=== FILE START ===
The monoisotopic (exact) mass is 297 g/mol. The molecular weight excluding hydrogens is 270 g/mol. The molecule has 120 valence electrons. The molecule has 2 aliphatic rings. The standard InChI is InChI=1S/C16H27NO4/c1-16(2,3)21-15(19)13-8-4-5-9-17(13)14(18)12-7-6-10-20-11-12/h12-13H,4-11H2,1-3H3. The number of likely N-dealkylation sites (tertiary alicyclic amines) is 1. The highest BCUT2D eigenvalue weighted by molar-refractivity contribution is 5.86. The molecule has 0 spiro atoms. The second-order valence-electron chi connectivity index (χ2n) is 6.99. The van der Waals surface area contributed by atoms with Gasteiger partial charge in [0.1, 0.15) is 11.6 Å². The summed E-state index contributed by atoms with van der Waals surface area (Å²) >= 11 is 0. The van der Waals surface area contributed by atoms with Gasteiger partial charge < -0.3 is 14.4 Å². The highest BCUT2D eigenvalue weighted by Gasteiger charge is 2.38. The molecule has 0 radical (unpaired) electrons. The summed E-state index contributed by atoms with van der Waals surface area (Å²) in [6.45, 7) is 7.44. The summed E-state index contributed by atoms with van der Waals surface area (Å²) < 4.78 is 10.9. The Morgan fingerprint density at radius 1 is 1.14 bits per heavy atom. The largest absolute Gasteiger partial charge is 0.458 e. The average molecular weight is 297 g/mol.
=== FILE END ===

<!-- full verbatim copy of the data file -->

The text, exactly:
The monoisotopic (exact) mass is 297 g/mol. The molecular weight excluding hydrogens is 270 g/mol. The molecule has 120 valence electrons. The molecule has 2 aliphatic rings. The standard InChI is InChI=1S/C16H27NO4/c1-16(2,3)21-15(19)13-8-4-5-9-17(13)14(18)12-7-6-10-20-11-12/h12-13H,4-11H2,1-3H3. The number of likely N-dealkylation sites (tertiary alicyclic amines) is 1. The highest BCUT2D eigenvalue weighted by molar-refractivity contribution is 5.86. The molecule has 0 spiro atoms. The second-order valence-electron chi connectivity index (χ2n) is 6.99. The van der Waals surface area contributed by atoms with Gasteiger partial charge in [0.1, 0.15) is 11.6 Å². The summed E-state index contributed by atoms with van der Waals surface area (Å²) >= 11 is 0. The van der Waals surface area contributed by atoms with Gasteiger partial charge < -0.3 is 14.4 Å². The highest BCUT2D eigenvalue weighted by Gasteiger charge is 2.38. The molecule has 0 radical (unpaired) electrons. The summed E-state index contributed by atoms with van der Waals surface area (Å²) in [6.45, 7) is 7.44. The summed E-state index contributed by atoms with van der Waals surface area (Å²) < 4.78 is 10.9. The Morgan fingerprint density at radius 1 is 1.14 bits per heavy atom. The largest absolute Gasteiger partial charge is 0.458 e. The average molecular weight is 297 g/mol.